Under Corbyn, however, the Labour Party is larger than them all, its more than 550,000 members making it Western Europe’s biggest political party. But a passionate base hasn’t meant national success—far from it. With Prime Minister Theresa May new to office, Labour is 18 points behind the Conservatives, according to the latest Ipsos MORI opinion poll. Labour MPs fear they are on course for electoral catastrophe at the next election, which is expected in 2020.
After the June 23 referendum on the E.U., 172 of the party’s 232 MPs backed a motion of no confidence in him, infuriated by what they viewed as a lackluster performance during the referendum campaign. Yet Corbyn ignored them. “I refused the invitation to resign by the members of the parliamentary Labour Party on the grounds I had been elected on a mandate from the wider party membership,” he tells TIME. In late September, his devoted following helped him defeat challenger Owen Smith with nearly 62% of the vote. He used his mandate to double down on his authority, surrounding himself with his closest allies and pushing out those perceived to be establishment plotters. “We had another election, and I was elected as leader with an even bigger majority,” he says. “So I think there is a perception now that that is the result. That is the position of the party.”
Ideological tension is practically written into the DNA of Labour, which was formed in 1900 out of an uneasy alliance of socialist and center-left groups. Yet the party helped shape Britain’s progress during the 23 years it was in power over the course of the 20th century. Clement Attlee’s government created the publicly funded National Health Service (NHS) in 1948, while Harold Wilson’s administration brought in a host of liberal social reforms in the 1960s, legalizing homosexuality and scrapping the death penalty. Blair introduced the country’s first national minimum wage in 1999.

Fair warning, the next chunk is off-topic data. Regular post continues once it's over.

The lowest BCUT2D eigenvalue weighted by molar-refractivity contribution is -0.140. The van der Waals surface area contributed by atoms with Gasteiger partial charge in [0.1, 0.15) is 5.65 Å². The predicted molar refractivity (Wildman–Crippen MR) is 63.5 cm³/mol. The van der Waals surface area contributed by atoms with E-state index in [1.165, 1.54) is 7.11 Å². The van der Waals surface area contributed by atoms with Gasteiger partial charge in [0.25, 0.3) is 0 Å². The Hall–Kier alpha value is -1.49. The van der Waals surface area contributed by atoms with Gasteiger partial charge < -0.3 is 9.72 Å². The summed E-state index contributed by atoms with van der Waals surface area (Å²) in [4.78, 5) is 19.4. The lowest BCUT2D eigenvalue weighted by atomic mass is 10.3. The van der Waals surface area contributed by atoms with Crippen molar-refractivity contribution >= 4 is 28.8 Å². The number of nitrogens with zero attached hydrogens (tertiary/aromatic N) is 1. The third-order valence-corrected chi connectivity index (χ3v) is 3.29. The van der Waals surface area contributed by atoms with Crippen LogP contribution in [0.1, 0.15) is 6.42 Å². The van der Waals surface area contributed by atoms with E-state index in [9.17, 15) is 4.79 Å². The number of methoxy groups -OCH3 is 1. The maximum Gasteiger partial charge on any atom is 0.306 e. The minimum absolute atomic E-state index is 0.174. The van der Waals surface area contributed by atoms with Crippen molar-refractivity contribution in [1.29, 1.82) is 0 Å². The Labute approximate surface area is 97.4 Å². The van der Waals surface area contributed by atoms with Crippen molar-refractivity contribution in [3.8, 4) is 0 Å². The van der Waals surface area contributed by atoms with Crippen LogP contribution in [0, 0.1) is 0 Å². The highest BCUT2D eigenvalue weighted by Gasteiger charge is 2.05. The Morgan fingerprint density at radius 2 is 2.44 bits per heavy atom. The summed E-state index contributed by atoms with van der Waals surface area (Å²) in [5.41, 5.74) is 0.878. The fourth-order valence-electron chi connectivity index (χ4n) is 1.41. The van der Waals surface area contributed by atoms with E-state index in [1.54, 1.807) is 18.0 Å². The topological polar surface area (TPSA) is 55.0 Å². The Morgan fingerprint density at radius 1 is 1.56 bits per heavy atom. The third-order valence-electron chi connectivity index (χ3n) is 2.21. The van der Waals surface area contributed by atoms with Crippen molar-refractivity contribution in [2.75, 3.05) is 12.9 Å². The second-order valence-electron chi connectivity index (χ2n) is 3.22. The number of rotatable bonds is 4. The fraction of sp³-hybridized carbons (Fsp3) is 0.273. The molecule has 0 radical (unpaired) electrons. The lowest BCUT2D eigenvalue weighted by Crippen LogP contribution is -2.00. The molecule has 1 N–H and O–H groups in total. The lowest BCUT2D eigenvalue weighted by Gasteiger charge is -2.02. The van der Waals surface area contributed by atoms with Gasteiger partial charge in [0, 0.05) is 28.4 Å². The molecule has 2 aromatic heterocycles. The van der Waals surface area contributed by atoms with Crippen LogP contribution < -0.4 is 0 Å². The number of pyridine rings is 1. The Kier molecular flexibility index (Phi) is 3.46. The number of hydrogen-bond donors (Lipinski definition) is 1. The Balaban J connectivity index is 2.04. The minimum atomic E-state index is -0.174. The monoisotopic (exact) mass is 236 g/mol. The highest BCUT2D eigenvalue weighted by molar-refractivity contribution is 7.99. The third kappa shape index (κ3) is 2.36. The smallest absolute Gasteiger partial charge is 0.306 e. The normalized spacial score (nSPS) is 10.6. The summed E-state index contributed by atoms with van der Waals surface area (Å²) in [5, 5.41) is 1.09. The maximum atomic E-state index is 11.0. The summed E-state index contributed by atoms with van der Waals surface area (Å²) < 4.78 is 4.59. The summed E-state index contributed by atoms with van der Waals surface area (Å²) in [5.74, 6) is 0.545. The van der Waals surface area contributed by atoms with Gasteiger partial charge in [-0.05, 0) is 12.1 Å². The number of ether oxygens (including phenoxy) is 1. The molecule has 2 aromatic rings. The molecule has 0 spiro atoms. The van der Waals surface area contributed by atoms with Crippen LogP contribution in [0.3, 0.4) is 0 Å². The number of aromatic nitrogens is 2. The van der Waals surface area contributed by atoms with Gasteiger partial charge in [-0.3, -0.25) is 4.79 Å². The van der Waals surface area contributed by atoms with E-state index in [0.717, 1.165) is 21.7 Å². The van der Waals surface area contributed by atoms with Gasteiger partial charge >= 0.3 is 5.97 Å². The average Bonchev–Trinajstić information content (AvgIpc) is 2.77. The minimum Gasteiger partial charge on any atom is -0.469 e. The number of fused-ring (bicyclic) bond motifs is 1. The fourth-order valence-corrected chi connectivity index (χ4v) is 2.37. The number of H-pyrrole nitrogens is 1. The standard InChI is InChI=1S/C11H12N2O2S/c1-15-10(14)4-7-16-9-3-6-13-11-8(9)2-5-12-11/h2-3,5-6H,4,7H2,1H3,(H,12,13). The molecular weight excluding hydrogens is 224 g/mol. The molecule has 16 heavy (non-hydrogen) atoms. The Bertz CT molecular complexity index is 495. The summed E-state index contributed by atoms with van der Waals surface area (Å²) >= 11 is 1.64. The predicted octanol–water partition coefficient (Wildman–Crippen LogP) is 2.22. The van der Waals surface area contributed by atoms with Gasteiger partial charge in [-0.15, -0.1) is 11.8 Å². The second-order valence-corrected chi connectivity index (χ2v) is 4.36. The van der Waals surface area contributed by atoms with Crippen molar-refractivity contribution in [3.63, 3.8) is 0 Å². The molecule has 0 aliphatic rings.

These policies have become parts of the country’s fabric, and no Conservative Party would dare touch them now. Out of office, however, Labour has often been directionless and fractious. The party’s biggest crisis occurred during the 1980s when the hard-left Militant faction took control of Liverpool’s Labour group and the city’s local government. Liverpool had suffered a sharp decline in heavy industry and was struggling to cope with union reforms brought in by Margaret Thatcher’s Conservatives. Militant vowed to replace slum housing and joined 14 other local governments in a rebellion against Labour, after the Conservatives restricted their spending. Ultimately, Militant could not afford its housing pledge, and the Labour leadership, under Neil Kinnock, expelled the faction. After Kinnock, himself a left-winger, lost the 1992 general election, Labour moved to the center ground under Blair, who rebranded the party as New Labour and successfully defeated a demoralized, scandal-ridden Conservative Party in 1997.
Although Labour won more elections under Blair than any other leader, many leftists never abandoned the conviction that he was an ideological traitor who deregulated the financial sector and let the private sector run state services for profit, including some in the treasured NHS. His divisive support for George W. Bush’s 2003 invasion of Iraq eventually turned Blair into a despised figure on the left and the right, and in 2010, Labour would lose power three years after Blair’s exit amid a financial crisis laid at his successor Gordon Brown’s door. As David Cameron’s Conservative-led coalition government undertook an austerity program of public-sector cuts, Labour struggled to find a coherent identity under the leadership of inexperienced, gaffe-prone Ed Miliband. Conditions were ripe for Corbyn’s rise.